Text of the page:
Skip to main content

There's some new interest in Tesla Motors  (TSLA) - Get Tesla Inc Report, which it may not want.

The United Auto Workers union is reportedly very interested in unionizing employees at the California-based maker of battery-powered vehicles.

Dennis Williams, UAW president, told reporters in Detroit last week that the union has "contacts there. We know that plant very well. It's the old NUMMI [New United Motor Manufacturing] plant. We're very interested in Tesla." Tesla has declined to comment.

From an investor's perspective, UAW representation, bringing higher wages, stricter work rules and possible labor stoppages, could add uncertainty to Tesla's already aggressive production forecasts through 2018.

Tesla has told suppliers of plans to build 500,000 Model 3 vehicles over the next two and a half years, a goal many analysts, including TheStreet's Jim Cramer, consider unrealistic. Tesla's production plan forms the basis for a $1.46 billion sale of Tesla shares announced last week, at $215 a share. Shares are currently trading around $217.

Musk may not oppose UAW representation. Earlier this month, the San Jose Mercury-News reported a Slovenian-born worker on a construction project at Tesla's plant was being paid $5 an hour when he was badly injured. Musk said he's looking into the allegations because the construction contract specified wages of $55 an hour.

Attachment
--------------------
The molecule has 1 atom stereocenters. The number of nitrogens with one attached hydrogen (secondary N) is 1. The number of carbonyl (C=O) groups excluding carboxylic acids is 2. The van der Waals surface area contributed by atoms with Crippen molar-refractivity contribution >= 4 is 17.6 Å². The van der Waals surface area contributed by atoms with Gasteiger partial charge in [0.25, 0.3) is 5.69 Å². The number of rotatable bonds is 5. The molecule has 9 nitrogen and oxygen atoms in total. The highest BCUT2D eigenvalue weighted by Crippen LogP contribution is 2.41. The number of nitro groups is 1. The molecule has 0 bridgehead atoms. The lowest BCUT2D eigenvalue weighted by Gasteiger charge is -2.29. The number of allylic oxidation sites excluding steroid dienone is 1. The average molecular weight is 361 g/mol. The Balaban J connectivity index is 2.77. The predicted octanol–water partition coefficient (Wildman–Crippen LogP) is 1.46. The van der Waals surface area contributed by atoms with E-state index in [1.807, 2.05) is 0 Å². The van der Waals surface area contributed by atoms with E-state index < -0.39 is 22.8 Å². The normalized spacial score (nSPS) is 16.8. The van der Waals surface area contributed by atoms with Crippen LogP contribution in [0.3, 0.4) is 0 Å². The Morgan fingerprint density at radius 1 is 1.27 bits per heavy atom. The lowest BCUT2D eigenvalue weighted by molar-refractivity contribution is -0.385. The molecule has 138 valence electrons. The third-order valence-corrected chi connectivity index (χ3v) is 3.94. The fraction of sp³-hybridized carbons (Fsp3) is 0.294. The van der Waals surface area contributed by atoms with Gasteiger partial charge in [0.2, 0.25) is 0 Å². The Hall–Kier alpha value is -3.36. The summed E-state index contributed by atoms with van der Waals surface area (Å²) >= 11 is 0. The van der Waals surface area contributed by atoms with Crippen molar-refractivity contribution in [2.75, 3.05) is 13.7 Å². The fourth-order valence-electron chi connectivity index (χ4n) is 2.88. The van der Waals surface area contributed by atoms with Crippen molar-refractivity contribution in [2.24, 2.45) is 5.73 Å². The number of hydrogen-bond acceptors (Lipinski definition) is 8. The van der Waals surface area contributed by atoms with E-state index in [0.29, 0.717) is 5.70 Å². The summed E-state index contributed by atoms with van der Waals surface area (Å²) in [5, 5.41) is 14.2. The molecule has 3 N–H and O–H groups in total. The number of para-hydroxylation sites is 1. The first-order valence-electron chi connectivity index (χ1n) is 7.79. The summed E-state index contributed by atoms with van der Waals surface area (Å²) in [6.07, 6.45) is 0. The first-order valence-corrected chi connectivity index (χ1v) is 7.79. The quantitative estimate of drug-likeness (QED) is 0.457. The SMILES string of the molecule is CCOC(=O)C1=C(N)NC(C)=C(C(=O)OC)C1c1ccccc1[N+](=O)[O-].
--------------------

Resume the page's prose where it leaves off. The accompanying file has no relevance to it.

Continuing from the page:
TheStreet Recommends

Typically, the UAW can seize on instances of low pay and poor worker safety to convince employees they should vote for union recognition. Alternatively, the UAW could seek recognition from the employer directly, assuming Tesla was amenable.

The UAW, which has lost two-thirds of its membership since its peak in the 1970s, has been frustrated time and again in organizing foreign automakers such as Nissan Motor (NSANY) , which builds vehicles and engines in various locations in Tennessee, and, most recently, assembly workers at Volkswagen  (VLKAY) in Chattanooga. 

Tesla's backyard could be a different story. The automaker's factory in Fremont, Calif., lies in the heart of the San Francisco bay area. The structure once belonged to General Motors  (GM) - Get General Motors Company (GM) Report and later to a joint venture of Toyota (TM) - Get Toyota Motor Corp. Sponsored ADR Report and GM, New United Motor Manufacturing, that ran from 1984 to 2010. It was a UAW plant, located in region that is friendly to unions.

Assuming the UAW and Tesla can come to terms without rancor, the union would be able to claim an important organizing victory that may give it leverage elsewhere in the U.S. An eventual organizing victory also holds risk for the UAW, since Tesla is seen by many as a niche automaker that will find itself on increasingly thin ice as it attempts to battle global manufacturers such as GM, whose battery-powered Chevrolet Bolt is expected to reach the market later this year ahead of Tesla's Model 3.

Doron Levin is the host of "In the Driver Seat," broadcast on SiriusXM Insight 121, Saturday at noon, encore Sunday at 9 a.m.

This article is commentary by an independent contributor. At the time of publication, the author held no positions in the stocks mentioned.